Current Archaeology 391

In this issue:

– Is this archaeology? The surprising story of Lego lost at sea
– HMS Northumberland: diving a victim of the Great Storm of 1703
– Reconstructing medieval London Bridge and its houses, 1209-1761
– Victorian gifts: new insights into the Stonehenge bluestones
– Going underground: echoes of Napoleonic-era mining at Alderley Edge

Plus: News, Reviews, Science Notes, Museum News, Sherds, Scottish Archaeology Month, Odd Socs, and more!

Cover Date: Oct-22, Volume 33 Issue 7Postage Information: UK - free, Rest of World - Add £2


Availability: 219 in stock


How do we define archaeology? In some countries, there are clear parameters in terms of date – the USA’s Archaeological Resources Protection Act (1979) stipulates a minimum age of 100 years, for example. In CA, though, we have featured many decidedly modern sites representing not only the material legacies of the two World Wars and the Cold War, but even the excavation of the Reno, a Manchester nightclub demolished in 1986 (see CA 342). Our cover story has a similarly recent tale to tell, featuring an ongoing project working to document thousands of pieces of Lego – part of a cargo lost overboard in 1997 – that are still washing up on Cornish beaches today. Our next article traces the rise and fall of medieval London Bridge. A far cry from the bare concrete construction that currently shares its name, it was lined with shops, religious buildings, and the homes of some 500 people.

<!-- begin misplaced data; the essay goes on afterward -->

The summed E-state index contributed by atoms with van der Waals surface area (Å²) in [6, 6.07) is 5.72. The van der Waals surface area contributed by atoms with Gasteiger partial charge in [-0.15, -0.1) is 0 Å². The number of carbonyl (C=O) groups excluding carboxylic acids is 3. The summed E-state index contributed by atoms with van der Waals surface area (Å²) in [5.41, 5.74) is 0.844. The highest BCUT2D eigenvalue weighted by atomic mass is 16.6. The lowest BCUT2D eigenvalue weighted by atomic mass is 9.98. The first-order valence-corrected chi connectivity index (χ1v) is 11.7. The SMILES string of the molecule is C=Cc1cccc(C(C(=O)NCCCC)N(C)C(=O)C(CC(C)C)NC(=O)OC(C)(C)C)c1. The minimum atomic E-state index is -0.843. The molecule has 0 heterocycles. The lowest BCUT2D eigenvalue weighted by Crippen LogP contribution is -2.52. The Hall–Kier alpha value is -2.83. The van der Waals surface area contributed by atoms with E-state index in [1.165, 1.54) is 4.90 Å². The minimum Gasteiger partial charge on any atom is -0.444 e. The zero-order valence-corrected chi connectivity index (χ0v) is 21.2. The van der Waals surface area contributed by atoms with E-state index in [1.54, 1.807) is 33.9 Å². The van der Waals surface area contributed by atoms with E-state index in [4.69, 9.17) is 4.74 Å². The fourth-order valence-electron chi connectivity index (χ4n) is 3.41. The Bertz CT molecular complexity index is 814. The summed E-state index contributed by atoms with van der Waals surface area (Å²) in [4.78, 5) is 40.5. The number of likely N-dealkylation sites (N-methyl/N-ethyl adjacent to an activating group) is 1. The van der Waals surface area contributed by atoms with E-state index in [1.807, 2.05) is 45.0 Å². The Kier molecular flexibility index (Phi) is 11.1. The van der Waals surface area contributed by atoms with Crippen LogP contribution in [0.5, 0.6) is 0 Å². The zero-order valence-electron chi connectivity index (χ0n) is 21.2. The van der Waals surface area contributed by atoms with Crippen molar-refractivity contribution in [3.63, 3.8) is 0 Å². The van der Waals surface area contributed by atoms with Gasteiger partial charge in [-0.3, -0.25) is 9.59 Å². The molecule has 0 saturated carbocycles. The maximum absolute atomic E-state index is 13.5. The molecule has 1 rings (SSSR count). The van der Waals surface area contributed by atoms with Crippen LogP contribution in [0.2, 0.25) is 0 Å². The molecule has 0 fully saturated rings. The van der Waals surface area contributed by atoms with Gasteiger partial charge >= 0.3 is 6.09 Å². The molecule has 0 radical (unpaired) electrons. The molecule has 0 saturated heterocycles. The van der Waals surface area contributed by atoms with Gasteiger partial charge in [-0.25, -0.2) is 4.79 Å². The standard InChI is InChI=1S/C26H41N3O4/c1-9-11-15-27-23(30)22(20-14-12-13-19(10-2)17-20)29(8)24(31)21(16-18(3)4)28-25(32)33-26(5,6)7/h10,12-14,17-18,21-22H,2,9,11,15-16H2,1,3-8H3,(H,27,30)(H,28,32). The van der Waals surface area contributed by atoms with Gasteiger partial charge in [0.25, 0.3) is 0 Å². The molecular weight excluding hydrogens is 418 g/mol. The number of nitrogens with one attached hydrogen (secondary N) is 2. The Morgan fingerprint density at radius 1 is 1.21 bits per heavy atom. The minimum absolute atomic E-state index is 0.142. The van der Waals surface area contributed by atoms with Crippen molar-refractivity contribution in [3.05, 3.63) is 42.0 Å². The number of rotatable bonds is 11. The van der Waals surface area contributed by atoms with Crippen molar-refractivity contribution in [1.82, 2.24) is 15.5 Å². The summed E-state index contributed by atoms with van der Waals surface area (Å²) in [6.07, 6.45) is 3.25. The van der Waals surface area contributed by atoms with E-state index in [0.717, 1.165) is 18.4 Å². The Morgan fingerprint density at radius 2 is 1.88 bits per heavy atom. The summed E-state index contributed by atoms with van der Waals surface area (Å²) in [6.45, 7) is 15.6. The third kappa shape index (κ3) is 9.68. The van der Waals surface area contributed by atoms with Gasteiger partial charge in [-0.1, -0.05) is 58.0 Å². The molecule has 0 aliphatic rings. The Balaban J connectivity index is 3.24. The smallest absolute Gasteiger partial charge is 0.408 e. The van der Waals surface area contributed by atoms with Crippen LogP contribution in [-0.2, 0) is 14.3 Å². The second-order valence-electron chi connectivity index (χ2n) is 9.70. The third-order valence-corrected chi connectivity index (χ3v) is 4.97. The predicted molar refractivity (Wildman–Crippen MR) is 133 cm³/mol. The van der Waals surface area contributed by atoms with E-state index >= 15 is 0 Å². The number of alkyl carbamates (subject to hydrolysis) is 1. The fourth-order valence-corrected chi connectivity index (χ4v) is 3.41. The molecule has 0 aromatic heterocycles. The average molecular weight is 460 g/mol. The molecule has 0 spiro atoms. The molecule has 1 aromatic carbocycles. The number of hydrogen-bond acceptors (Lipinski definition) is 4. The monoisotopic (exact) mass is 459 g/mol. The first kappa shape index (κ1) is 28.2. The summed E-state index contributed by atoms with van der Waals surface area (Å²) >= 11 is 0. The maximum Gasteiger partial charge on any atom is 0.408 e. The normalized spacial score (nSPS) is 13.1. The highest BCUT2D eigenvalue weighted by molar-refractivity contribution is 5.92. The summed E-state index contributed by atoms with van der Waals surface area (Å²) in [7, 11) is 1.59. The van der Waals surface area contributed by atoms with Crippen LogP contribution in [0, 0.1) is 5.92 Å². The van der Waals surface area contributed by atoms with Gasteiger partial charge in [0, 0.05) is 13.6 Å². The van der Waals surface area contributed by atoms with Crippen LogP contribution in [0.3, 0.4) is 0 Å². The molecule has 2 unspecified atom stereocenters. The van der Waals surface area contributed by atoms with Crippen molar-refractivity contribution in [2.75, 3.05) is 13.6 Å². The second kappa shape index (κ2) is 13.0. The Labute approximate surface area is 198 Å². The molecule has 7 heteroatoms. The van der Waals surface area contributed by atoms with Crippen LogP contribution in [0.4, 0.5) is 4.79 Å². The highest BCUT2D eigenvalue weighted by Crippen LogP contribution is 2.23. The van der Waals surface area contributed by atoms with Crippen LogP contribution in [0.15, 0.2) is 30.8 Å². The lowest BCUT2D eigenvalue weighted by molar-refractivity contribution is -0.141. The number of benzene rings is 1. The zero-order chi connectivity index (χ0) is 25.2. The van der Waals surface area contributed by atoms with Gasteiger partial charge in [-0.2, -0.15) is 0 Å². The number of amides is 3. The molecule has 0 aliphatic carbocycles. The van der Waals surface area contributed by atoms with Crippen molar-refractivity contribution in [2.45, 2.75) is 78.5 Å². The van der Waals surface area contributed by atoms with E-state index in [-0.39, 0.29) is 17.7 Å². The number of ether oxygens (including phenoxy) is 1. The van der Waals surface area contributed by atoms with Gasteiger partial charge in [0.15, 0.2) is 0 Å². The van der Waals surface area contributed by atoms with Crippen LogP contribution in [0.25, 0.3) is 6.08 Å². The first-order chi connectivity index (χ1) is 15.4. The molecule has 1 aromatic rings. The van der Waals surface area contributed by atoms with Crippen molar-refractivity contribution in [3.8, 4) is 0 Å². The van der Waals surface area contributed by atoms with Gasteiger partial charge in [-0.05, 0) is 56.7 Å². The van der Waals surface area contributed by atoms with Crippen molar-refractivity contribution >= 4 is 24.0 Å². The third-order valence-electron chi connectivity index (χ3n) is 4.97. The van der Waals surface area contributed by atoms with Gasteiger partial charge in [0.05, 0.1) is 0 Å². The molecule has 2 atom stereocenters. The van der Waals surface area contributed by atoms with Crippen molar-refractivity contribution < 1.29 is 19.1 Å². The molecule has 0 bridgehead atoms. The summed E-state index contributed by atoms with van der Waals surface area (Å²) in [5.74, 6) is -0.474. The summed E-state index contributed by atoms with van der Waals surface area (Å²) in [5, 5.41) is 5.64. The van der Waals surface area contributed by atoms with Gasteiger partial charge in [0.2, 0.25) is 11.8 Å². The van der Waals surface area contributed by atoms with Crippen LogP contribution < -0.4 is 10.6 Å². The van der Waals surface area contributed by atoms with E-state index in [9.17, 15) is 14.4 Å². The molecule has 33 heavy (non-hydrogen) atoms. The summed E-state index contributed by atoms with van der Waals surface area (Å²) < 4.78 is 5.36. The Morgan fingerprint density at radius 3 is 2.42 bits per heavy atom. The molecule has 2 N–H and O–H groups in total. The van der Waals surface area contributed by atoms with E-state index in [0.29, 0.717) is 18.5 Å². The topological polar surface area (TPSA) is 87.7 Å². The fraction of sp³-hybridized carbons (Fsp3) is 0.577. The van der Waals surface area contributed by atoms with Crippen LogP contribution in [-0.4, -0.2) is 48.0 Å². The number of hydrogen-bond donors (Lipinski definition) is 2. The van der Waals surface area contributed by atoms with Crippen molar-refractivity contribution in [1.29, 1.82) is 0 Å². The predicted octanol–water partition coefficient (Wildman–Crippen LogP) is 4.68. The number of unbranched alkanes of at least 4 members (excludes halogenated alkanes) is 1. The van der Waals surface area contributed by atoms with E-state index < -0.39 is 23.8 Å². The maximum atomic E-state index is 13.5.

From this lofty spot above the waters of the Thames, we then plunge beneath the waves to explore the wreck of HMS Northumberland, which was lost off the Kent coast during the Great Storm of 1703. As the sandbank surrounding the ship’s remains rapidly erodes, archaeologists are racing against time to record as much as possible.

From the seabed to the higher and drier environment of the Wiltshire Museum’s attic, our fourth feature showcases a recently rediscovered series of Victorian rock samples, which are shedding invaluable new light on the Stonehenge bluestones.

Finally, I would like to extend a warm ‘welcome back’ to our deputy editor, Kathryn, who has returned from maternity leave and will be delighted to hear from you about news stories for future issues.

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Volume 33

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Volume 33 Issue 7

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